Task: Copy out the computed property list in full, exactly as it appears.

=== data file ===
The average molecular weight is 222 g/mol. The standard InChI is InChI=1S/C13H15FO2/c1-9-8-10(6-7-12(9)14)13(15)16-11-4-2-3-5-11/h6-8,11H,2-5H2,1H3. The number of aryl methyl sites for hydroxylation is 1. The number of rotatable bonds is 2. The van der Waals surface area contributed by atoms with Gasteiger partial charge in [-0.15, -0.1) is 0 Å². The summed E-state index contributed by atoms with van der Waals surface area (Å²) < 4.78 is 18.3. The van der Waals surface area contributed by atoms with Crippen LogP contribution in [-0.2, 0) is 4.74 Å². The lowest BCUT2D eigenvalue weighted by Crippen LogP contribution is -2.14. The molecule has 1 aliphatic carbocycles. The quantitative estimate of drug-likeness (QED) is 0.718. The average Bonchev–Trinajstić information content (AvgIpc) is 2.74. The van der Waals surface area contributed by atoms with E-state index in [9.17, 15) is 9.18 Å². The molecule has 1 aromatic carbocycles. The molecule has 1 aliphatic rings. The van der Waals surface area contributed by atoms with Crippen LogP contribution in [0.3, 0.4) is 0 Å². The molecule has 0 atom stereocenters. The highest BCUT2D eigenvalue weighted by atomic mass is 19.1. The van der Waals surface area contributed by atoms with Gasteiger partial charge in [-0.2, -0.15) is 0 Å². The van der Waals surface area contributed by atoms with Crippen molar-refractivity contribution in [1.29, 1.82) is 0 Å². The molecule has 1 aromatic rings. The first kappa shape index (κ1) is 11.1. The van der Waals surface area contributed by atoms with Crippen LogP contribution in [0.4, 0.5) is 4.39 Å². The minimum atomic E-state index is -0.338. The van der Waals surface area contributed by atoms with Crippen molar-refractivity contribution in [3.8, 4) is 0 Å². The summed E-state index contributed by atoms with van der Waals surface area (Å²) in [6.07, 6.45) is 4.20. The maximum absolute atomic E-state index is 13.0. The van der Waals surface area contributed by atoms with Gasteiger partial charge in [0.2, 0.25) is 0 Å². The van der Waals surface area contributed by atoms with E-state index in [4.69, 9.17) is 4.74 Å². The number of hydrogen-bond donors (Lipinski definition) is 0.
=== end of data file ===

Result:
The average molecular weight is 222 g/mol. The standard InChI is InChI=1S/C13H15FO2/c1-9-8-10(6-7-12(9)14)13(15)16-11-4-2-3-5-11/h6-8,11H,2-5H2,1H3. The number of aryl methyl sites for hydroxylation is 1. The number of rotatable bonds is 2. The van der Waals surface area contributed by atoms with Gasteiger partial charge in [-0.15, -0.1) is 0 Å². The summed E-state index contributed by atoms with van der Waals surface area (Å²) < 4.78 is 18.3. The van der Waals surface area contributed by atoms with Crippen LogP contribution in [-0.2, 0) is 4.74 Å². The lowest BCUT2D eigenvalue weighted by Crippen LogP contribution is -2.14. The molecule has 1 aliphatic carbocycles. The quantitative estimate of drug-likeness (QED) is 0.718. The average Bonchev–Trinajstić information content (AvgIpc) is 2.74. The van der Waals surface area contributed by atoms with E-state index in [9.17, 15) is 9.18 Å². The molecule has 1 aromatic carbocycles. The molecule has 1 aliphatic rings. The van der Waals surface area contributed by atoms with Crippen LogP contribution in [0.3, 0.4) is 0 Å². The molecule has 0 atom stereocenters. The highest BCUT2D eigenvalue weighted by atomic mass is 19.1. The van der Waals surface area contributed by atoms with Gasteiger partial charge in [-0.2, -0.15) is 0 Å². The van der Waals surface area contributed by atoms with Crippen molar-refractivity contribution in [1.29, 1.82) is 0 Å². The molecule has 1 aromatic rings. The first kappa shape index (κ1) is 11.1. The van der Waals surface area contributed by atoms with Crippen LogP contribution in [0.4, 0.5) is 4.39 Å². The minimum atomic E-state index is -0.338. The van der Waals surface area contributed by atoms with Crippen molar-refractivity contribution in [3.8, 4) is 0 Å². The summed E-state index contributed by atoms with van der Waals surface area (Å²) in [6.07, 6.45) is 4.20. The maximum absolute atomic E-state index is 13.0. The van der Waals surface area contributed by atoms with Gasteiger partial charge in [0.2, 0.25) is 0 Å². The van der Waals surface area contributed by atoms with E-state index in [4.69, 9.17) is 4.74 Å². The number of hydrogen-bond donors (Lipinski definition) is 0.